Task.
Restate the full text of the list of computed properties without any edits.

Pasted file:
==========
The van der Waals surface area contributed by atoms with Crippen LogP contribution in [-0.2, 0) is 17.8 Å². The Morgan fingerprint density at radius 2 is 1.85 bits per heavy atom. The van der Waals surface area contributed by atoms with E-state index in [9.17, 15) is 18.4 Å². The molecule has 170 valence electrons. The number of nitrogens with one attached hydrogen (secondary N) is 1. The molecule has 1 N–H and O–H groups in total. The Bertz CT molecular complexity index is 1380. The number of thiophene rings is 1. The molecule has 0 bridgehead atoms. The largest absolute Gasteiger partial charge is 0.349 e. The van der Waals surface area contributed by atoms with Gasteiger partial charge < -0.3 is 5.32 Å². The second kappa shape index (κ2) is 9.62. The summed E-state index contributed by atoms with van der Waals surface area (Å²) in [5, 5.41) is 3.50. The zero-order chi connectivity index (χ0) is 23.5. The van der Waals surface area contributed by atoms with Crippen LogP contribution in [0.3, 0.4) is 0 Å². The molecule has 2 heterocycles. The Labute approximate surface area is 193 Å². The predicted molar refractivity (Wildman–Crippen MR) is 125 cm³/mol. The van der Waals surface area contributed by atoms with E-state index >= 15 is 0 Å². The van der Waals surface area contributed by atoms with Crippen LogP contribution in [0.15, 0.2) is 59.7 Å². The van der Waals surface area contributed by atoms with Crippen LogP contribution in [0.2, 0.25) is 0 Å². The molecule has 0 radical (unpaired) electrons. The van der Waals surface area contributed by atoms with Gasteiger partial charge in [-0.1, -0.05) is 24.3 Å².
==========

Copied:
The van der Waals surface area contributed by atoms with Crippen LogP contribution in [-0.2, 0) is 17.8 Å². The Morgan fingerprint density at radius 2 is 1.85 bits per heavy atom. The van der Waals surface area contributed by atoms with E-state index in [9.17, 15) is 18.4 Å². The molecule has 170 valence electrons. The number of nitrogens with one attached hydrogen (secondary N) is 1. The molecule has 1 N–H and O–H groups in total. The Bertz CT molecular complexity index is 1380. The number of thiophene rings is 1. The molecule has 0 bridgehead atoms. The largest absolute Gasteiger partial charge is 0.349 e. The van der Waals surface area contributed by atoms with Gasteiger partial charge < -0.3 is 5.32 Å². The second kappa shape index (κ2) is 9.62. The summed E-state index contributed by atoms with van der Waals surface area (Å²) in [5, 5.41) is 3.50. The zero-order chi connectivity index (χ0) is 23.5. The van der Waals surface area contributed by atoms with Crippen LogP contribution in [0.3, 0.4) is 0 Å². The molecule has 2 heterocycles. The Labute approximate surface area is 193 Å². The predicted molar refractivity (Wildman–Crippen MR) is 125 cm³/mol. The van der Waals surface area contributed by atoms with E-state index >= 15 is 0 Å². The van der Waals surface area contributed by atoms with Crippen LogP contribution in [0.15, 0.2) is 59.7 Å². The van der Waals surface area contributed by atoms with Crippen LogP contribution in [0.2, 0.25) is 0 Å². The molecule has 0 radical (unpaired) electrons. The van der Waals surface area contributed by atoms with Gasteiger partial charge in [-0.1, -0.05) is 24.3 Å².